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Most child abuse not reported: survey -

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ELEANOR HALL: A survey by the Australian Childhood Foundation has found that one in four
Australians who were suspicious that a child may have been the victim of abuse chose to do nothing
about it.

The survey showed that while almost half of those Australians who said they were aware of a child
abuse did report it to authorities, but one in six took no action because they didn't want to get
involved or didn't know what to do.

Today another child welfare group is calling for an overhaul of the way the Family Court assesses
abuse allegations, saying too many children are being put in danger.

Simon Lauder has more.

SIMON LAUDER: The report is called "Doing nothing hurts children" and it's a joint effort by the
Australian Childhood Foundation and Monash University which paints a disturbing picture of the
extent of child abuse in Australia.

A quarter of the more than 700 adults interviewed for the study say they have identified a case of
child abuse or neglect in the last five years but most did not report it to authorities.

Of those who knew of child abuse happening only 44 per cent reported it, 21 per cent discussed it
with a professional, but 16 per cent did nothing.

The foundation's Dr Joe Tucci says that's because of a reluctance to get involved or a lack of
knowledge about what to do.

JOE TUCCI: In general people know how to respond to child abuse if it's in their face but they
don't know necessarily what to do next.

SIMON LAUDER: In the lead up to Child Protection Week the National Council for Children
Post-Separation is calling for a review of the way the Family Court decides whether children have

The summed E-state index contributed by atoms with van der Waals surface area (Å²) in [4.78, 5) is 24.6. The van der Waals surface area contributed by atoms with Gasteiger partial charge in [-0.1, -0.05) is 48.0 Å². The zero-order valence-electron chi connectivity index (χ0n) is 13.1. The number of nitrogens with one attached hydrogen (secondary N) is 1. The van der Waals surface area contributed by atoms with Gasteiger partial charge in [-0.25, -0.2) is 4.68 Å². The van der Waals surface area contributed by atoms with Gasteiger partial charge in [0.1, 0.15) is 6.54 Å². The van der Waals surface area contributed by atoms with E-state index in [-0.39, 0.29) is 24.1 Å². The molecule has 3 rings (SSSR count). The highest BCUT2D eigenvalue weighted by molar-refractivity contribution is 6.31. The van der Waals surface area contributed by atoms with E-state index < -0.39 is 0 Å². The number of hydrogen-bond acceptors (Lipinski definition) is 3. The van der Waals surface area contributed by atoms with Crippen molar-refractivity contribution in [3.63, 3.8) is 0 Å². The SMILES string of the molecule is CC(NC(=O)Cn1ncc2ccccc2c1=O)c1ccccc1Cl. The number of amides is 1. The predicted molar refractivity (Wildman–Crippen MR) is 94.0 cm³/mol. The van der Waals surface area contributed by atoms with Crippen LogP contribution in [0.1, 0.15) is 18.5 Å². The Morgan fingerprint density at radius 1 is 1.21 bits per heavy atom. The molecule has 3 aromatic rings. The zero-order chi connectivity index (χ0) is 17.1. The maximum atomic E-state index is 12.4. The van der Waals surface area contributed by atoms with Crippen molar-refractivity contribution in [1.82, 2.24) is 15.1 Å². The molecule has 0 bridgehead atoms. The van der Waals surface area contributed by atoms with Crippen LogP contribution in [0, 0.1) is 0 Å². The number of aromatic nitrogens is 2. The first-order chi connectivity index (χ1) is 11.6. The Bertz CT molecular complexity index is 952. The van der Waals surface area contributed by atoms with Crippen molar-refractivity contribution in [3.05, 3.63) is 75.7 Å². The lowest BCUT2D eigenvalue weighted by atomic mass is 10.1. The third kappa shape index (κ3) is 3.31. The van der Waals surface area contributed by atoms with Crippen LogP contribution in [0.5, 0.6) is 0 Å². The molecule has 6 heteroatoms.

been abused.

Spokeswoman Jen Jewel Brown says the process often ends in a child being put back in the care of an
abuser.

JEN JEWEL BROWN: The whole system is set up towards forcing shared care. There are inadequate
safeguards to make sure that children who might have been experiencing abuse are really cared for.

The system is not properly educated. There are often 15 minute interviews going on with children
who are then expected to disclose abuse to a stranger and it doesn't work.

SIMON LAUDER: Earlier this year Federal Government announced a series of reviews aimed at better
protecting women and children from family violence, including an inquiry into how state and
territory laws interact with the Commonwealth laws and a review of Family Court processes.

Ms Brown says a 15-minute interview with a court appointed expert isn't enough to determine whether
a child has been abused and that should be changed.

JEN JEWEL BROWN: So we think that the parties, where there is abuse allegations, that each of them
should see a separate therapist who is experienced and trained, highly trained in the treatments of
some abuse, that there should be a range of appointments, that the courts should be given really
quite expert opinion that is taken in a reflective way.

SIMON LAUDER: Another of the Australian Childhood Foundation's findings is that one in three
Australians would not believe children if they disclosed that they were being abused. Dr Joe Tucci:

JOE TUCCI: If we don't believe a child is disclosing then we are not going to protect them and one
in three is way too high for an adult community to hold as an attitude when children are reporting
to us what has happened to them.

SIMON LAUDER: The Australian Childhood Foundation is using its report to call for the Federal
Government to fund a public awareness campaign to promote a sense of shared responsibility when it
comes to reporting child abuse.

ELEANOR HALL: Simon Lauder with our story.